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I Want a Refund

By Brian Bergtrom

By Brian Bergstrom Editor Two years ago, West Virginia voters went to the polls and for the first time in 80 years elected a Republican-controlled legislature.

Voters were hoping for people like Bill Hamilton, a longtime delegate with conservative values who has always put West Virginians first. Instead, we got the worst of Washington -- a gridlocked, lobbyist-run legislature that nearly shut down state government in a disastrous taxpayer-funded special session. Today, you can ask for a refund -- both at the polls, and in person.

Republican gubernatorial candidate Bill Cole is going to be at Wesleyan this afternoon, and he owes you. Cole wasted more than half a million dollars of your money this summer. Despite controlling both the House and the Senate, it took Cole and his fellow Republican 'leaders' six months to pass a budget that ultimately did little more than raid the rainy day fund and kick the can down the road.

Republicans could have finished the budget in March, like Democrats did for decades. But that would have taken time away from Cole's number one priority: attacking West Virginia workers.

Corporate America's right-to-work bill clocked in at no less than Senate Bill 1. After that, the legislature turned its focus to slashing the wages of hard-working West Virginians by repealing the state's prevailing wage law. So instead of solving a budget crisis, Cole devoted his days to making it easier for large corporations to import cheap out-of-state workers to do the jobs once held by West Virginia residents.

Well-fed, the fat cat Washington lobbyists left town. Cole was left scratching his head, directing the Senate to work on groundbreaking issues like raw milk. The budget, apparently, could wait.

Days stretched into weeks. Weeks stretched into months. As West Virginians reacted with anger, those in the ruling party began to feel the heat. The blame game was on, and it wasn't clear if Cole even had the support of fellow Republicans.

In a June op-ed, Senator Greg Boso wrote, "Our newly elected governor must have the business prowess and ethical responsibility to timely and effectively accomplish these tasks to make West Virginia strong again."

Boso didn't call out Cole by name, but at the time the Senate president was struggling mightily to accomplish anything "timely" or "effectively." The legislature was in the midst of a special session that ultimately cost taxpayers about $600,000, and the Senate had yet to pass a balanced budget, some 80 days after the regular session ended.

The special session spiraled into a farce. Remember when Republican Senator Robert Karnes bailed to the bathroom on one particularly tough vote?

Ironically, Boso's column was released shortly after the Senate had adjourned for a long holiday weekend. Legislators met for about 30 minutes on a Friday morning, then recessed until Tuesday afternoon. Of course, before skipping town they held a quick 'quorum' vote to make sure everyone got paid.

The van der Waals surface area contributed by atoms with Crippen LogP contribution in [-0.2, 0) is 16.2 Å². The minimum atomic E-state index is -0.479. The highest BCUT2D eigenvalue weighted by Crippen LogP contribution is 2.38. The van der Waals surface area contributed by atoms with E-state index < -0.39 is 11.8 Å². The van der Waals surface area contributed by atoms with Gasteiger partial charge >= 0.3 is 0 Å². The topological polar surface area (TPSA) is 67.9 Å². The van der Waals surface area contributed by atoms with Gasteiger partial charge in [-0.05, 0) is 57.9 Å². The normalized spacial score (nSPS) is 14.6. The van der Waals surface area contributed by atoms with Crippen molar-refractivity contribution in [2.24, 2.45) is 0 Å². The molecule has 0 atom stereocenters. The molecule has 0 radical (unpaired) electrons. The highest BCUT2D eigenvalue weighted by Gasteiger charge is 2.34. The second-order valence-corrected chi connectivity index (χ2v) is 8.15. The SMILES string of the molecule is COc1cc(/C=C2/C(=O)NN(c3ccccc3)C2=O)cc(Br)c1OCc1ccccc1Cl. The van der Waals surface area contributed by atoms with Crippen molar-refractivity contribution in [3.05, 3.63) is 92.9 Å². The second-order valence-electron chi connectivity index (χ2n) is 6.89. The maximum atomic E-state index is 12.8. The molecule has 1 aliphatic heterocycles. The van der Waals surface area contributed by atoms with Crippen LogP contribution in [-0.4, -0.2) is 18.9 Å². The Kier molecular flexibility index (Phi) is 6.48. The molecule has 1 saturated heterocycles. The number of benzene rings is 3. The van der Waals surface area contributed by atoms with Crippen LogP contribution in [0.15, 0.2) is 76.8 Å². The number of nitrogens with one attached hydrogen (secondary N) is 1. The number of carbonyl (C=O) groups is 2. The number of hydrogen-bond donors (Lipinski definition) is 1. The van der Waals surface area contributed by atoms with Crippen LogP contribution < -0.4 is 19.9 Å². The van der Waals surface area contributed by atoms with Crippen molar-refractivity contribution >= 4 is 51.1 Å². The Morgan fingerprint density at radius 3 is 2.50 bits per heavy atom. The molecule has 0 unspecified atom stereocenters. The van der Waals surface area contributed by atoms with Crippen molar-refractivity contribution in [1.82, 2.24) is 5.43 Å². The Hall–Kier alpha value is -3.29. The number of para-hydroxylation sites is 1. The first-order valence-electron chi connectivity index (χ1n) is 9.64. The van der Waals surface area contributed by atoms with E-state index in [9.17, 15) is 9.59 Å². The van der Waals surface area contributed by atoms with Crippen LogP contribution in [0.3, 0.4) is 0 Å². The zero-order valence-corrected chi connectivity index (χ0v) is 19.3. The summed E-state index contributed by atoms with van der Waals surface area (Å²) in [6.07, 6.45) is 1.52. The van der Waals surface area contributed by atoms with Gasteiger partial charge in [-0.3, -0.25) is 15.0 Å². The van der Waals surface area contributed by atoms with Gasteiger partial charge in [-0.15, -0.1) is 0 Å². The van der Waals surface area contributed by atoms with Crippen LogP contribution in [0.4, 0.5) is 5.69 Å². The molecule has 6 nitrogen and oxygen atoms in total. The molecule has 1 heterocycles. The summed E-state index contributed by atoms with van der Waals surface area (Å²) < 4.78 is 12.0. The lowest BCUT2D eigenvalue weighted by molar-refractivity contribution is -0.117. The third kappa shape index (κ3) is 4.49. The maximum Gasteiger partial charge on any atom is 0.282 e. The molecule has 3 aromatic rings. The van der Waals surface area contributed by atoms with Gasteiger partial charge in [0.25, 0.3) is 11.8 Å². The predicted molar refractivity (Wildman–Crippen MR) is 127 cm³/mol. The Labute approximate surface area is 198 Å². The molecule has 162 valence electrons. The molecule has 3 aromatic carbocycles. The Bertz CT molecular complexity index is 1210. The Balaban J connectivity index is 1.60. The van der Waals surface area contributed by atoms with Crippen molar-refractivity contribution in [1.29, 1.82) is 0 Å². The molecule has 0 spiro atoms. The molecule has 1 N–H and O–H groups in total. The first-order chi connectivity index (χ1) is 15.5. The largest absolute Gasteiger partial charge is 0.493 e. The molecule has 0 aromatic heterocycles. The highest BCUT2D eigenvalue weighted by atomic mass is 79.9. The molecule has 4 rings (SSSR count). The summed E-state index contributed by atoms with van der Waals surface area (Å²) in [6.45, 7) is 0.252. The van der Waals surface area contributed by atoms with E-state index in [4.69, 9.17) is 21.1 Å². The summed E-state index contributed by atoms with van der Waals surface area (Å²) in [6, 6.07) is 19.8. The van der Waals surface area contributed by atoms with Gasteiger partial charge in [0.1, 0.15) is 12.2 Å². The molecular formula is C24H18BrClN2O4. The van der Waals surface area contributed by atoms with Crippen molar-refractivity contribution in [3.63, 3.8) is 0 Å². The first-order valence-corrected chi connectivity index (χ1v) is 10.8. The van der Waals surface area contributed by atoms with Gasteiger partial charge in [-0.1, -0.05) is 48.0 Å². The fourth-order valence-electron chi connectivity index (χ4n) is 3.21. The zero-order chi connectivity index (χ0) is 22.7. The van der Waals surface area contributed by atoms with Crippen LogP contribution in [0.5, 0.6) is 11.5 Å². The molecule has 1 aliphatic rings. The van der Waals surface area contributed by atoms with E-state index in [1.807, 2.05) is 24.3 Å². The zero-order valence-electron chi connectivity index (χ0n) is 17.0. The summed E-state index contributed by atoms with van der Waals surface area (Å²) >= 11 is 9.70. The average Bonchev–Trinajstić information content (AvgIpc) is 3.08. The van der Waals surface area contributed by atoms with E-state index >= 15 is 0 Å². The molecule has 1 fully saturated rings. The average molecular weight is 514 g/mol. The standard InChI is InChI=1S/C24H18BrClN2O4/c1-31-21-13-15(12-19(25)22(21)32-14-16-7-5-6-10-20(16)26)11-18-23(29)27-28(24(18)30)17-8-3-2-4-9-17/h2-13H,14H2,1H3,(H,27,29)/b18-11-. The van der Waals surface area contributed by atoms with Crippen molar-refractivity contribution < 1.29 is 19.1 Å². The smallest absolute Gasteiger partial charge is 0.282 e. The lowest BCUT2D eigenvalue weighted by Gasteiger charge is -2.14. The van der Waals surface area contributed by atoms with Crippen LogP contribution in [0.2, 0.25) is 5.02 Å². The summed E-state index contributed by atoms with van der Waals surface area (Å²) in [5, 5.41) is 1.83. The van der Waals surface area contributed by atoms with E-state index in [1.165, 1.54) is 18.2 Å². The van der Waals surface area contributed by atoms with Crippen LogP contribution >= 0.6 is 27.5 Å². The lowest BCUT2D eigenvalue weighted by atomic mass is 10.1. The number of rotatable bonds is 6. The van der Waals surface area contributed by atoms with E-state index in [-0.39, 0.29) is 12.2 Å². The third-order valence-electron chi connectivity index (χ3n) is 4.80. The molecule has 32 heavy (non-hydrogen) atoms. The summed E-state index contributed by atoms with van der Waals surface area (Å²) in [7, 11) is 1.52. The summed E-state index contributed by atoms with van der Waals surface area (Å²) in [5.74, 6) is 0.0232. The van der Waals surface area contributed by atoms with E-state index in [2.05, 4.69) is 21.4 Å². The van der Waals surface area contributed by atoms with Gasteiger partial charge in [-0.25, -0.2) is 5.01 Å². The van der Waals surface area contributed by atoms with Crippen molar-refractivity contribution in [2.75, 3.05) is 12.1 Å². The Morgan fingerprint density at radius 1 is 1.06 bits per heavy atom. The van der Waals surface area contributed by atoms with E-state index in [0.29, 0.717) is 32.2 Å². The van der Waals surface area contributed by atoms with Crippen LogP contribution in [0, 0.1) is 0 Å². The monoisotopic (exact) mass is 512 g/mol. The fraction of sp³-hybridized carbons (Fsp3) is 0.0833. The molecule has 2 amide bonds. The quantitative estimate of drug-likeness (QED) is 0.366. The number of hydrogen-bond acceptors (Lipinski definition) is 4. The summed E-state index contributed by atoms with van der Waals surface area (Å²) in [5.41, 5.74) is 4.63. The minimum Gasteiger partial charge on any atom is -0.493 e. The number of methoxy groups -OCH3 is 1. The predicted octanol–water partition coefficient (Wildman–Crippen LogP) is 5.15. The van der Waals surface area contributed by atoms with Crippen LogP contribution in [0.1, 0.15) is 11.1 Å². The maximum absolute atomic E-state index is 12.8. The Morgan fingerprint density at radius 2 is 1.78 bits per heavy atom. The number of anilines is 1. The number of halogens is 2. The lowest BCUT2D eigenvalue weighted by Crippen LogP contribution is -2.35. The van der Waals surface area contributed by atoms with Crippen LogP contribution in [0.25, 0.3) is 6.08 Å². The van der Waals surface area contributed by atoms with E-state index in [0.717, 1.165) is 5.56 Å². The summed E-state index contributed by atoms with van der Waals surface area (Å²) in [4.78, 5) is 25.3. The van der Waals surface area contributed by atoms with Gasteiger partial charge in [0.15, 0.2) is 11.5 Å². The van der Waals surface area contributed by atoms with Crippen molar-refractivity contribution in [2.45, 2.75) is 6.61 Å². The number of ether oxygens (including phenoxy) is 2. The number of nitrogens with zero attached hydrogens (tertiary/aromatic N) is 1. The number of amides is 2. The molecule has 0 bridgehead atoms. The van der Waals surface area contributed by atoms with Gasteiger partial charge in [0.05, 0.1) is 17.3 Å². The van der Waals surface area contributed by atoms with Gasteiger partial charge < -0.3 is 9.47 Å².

Think about that for a second. You go to work, put in an 8+ hour day, get paid. Before that money even hits your wallet, the state government swoops in and takes their chunk. At the same time, senators like Boso and Cole walked into a room, said "Yup, I'm here" and walked out -- with your money. Is that leadership?

Cole likes to talk about how he will fix the state if elected governor. But the simple fact is that Republicans held veto-proof majorities in both West Virginia's House and Senate. If Cole's party wanted to pass a law, any law, no one on God's good Earth could have stopped them -- not me, not you, not Democrats, not the governor.

So when Cole talks about waste, fraud and abuse -- well, if it exists, it does so with his blessing, because he made the choice not to eliminate it.

Democrats aren't perfect. But they didn't sell out our state to the highest bidder.

And Jim Justice isn't perfect either. But he knows how to get things done. I went to the Greenbrier shortly before Justice purchased it, and it was a ghost town. Empty, crumbling, a shadow of its one-time glory.

No more. Justice took the jewel of West Virginia and polished it into a destination that attracts visitors from around the world. He put our state back on the map by hosting the New Orleans Saints, bringing in the PGA tour and courting A-list movie stars like Tom Cruise.

Justice cares about West Virginia. Watching the debate, you would never have guessed he was the billionaire. Cole sat there with his fancy suit and perfect haircut, while Justice looked and sounded like you or me. He wasn't parroting some focus-group tested agenda of corporate America, he was talking about making things, building things, about our trees, our mountains, our beauty, our people -- a true vision for West Virginia.

This is a man who could do anything, who could buy his own private island in the Caribbean and sip Pina Coladas all day, surrounded by beautiful women. But Justice chooses to spend his days right here in West Virginia, coaching a high school girls' basketball team in Greenbrier County. And let's not forget that this summer, when devastating flooding hit West Virginia, Justice threw open the doors of the Greenbrier, turning his ritzy resort into a haven for the homeless.

Jim Justice doesn't just say he loves West Virginia, he lives by those words.

"Remember in November" isn't a meaningless partisan slogan, it's a mandate to each and every voter to judge candidates by their actions, not their words. When you go to the polls, remember the budget. Remember who called you a free rider. Remember how much respect Bill Cole showed toward your hard-earned money.

And remember that your voice matters. So use it. Don't be silent. Vote.

















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